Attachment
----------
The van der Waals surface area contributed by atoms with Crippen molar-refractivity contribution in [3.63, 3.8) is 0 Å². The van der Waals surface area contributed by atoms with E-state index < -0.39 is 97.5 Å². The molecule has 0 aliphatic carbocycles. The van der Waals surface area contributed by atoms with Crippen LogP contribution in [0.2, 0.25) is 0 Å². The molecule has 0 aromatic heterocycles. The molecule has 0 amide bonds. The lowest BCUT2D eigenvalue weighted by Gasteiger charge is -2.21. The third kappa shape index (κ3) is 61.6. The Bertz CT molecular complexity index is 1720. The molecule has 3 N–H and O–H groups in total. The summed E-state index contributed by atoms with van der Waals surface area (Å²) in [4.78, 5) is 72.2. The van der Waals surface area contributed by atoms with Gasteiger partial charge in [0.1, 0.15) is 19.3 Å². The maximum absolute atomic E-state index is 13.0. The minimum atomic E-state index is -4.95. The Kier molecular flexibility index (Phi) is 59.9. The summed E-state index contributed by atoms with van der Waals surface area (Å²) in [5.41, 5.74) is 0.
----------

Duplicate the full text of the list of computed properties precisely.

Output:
The van der Waals surface area contributed by atoms with Crippen molar-refractivity contribution in [3.63, 3.8) is 0 Å². The van der Waals surface area contributed by atoms with E-state index < -0.39 is 97.5 Å². The molecule has 0 aliphatic carbocycles. The van der Waals surface area contributed by atoms with Crippen LogP contribution in [0.2, 0.25) is 0 Å². The molecule has 0 aromatic heterocycles. The molecule has 0 amide bonds. The lowest BCUT2D eigenvalue weighted by Gasteiger charge is -2.21. The third kappa shape index (κ3) is 61.6. The Bertz CT molecular complexity index is 1720. The molecule has 3 N–H and O–H groups in total. The summed E-state index contributed by atoms with van der Waals surface area (Å²) in [4.78, 5) is 72.2. The van der Waals surface area contributed by atoms with Gasteiger partial charge in [0.1, 0.15) is 19.3 Å². The maximum absolute atomic E-state index is 13.0. The minimum atomic E-state index is -4.95. The Kier molecular flexibility index (Phi) is 59.9. The summed E-state index contributed by atoms with van der Waals surface area (Å²) in [5.41, 5.74) is 0.